We all know the story of Hansel and Gretel. A couple of kids are abandoned in the woods by their lousy parents. They find a house of candy and a witch who tries to fatten them up for eating, but they shove her into the stove. It really is a twisted concept that has been re-imagined multiple times on screen, the most recent being the not-so-well received Witch Hunter edition from 2013. But this is not that story. This film contains nuances of that story. Hansel and Gretel, the 2007 Korean film, uses the original fairytale as a skeleton on which to hang a new twisted storyline that mutates into a strangely provocative and brilliant story. And very few folks Stateside even know about this one, let alone have seen the film, making it a great entry for this week’s The Unseen.
Eunsu, a salesman, is very disconnected from his life. He is fairly estranged from his sick mom and is equally distant from his girlfriend who is four months pregnant. While driving down a deserted stretch of rural road, Eunso accidentally crashes his car over an embankment and becomes stranded in the dense, dark forest. A young girl appears out of nowhere and leads Eunso back to her family’s pristine cottage-like mansion deep in the woods. Though, at first, it seems like the Eunso has been rescued by the perfect parents and their perfect children, things soon start to be just a little too perfect.
Though Hansel and Gretel is South Korean and subtitled, this film has very few cultural barriers. It is so alluring on-screen that it rivals many other well-established international fairytale/horror pics like Pan’s Labyrinth or The Orphanage. Vivid colors paint every frame. Radiant production design fills every inch of scenery with a childlike innocence that becomes overwhelmingly creepy with every disturbingly fluffy bunny and cupcake. The cozy cottage, the pristine silent snow, the deep dark woods... this film manages to visually capture every setting of the fairytales we know with a distinctly joyful and simultaneously frightening flavor.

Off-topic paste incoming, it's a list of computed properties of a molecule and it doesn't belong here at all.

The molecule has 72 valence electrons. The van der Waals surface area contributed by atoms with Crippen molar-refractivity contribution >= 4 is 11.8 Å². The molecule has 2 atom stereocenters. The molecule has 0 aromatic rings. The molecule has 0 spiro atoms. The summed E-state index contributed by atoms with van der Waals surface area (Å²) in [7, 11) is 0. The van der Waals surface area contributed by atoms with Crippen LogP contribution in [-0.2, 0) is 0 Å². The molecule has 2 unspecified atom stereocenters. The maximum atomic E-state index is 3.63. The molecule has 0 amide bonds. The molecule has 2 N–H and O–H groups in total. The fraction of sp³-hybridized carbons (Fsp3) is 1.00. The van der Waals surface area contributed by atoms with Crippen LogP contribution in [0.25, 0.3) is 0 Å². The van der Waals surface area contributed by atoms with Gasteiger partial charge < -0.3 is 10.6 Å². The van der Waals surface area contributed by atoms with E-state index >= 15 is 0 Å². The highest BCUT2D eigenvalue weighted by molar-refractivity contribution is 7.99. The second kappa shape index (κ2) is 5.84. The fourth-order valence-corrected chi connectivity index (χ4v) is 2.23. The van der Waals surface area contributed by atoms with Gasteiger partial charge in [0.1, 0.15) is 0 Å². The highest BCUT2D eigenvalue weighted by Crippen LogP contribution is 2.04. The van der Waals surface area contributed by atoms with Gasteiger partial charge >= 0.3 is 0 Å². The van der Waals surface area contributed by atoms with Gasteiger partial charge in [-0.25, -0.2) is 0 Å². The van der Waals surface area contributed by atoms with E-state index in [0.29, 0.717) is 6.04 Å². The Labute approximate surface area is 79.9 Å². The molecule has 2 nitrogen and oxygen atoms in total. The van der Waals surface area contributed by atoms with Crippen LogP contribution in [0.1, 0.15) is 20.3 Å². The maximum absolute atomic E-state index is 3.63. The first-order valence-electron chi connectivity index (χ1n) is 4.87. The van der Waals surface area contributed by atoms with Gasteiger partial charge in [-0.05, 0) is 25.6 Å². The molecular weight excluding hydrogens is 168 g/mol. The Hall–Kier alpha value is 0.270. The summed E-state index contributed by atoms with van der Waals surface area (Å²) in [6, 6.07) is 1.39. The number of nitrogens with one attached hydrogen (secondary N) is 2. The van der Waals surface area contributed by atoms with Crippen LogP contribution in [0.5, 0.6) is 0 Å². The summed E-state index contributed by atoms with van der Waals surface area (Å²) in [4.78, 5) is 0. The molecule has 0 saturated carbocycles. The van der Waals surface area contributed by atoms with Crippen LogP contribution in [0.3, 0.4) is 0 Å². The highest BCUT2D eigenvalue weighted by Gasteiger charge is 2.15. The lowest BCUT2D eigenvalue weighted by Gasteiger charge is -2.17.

Though it is a fairytale concept, this film does develop into an all-out horror film. And don’t think the fairytale vein is the only bloodletting. Hansel and Gretel turns into a true hallucinatory psychological flick that is not for kids. It is also an emotional rollercoaster that will make you laugh, cry, and ultimately understand that all of us are monsters, and all monsters are made that way by other monsters.
Before viewing this film, I had never realized the sinister nature of children’s toys and even children’s manner of verbal phrasing. Hansel and Gretel plays up the macabre nature of the simplest items like stuffed animals, porcelain dolls, and childlike laughter. Santa’s eyes are just a little too blue for comfort. Big shady trees move a bit too unnaturally. The cupcakes look just a tad too shiny and perfect to actually be sweet. Mix this is with the Danny Elfman-like color and lighting choices, and the film becomes a giant visual contradiction pulling the viewer in deeper with every frame. Even the most innocent looking rabbit or angel holds a bitter vein of evil and discreet, and nothing is as it seems, not even our villains.
I stumbled upon Hansel and Gretel while combing the used horror bin at Amoeba (LA’s go to place for obscure flicks). Prior to that I had heard very little about it, which is a shame considering it’s cinematic worth. Having received major acclaim at many worldwide film fest, including a Best Picture nomination at Stiges, Hansel and Gretel received a rather quiet stateside release, and quickly fell off the radar. This is one gorgeous film that deserves a lot more love than it got. So be sure to pick up a copy of Hansel and Gretel, put the kids to bed early, and settle down for a horror-laden fairytale of your own!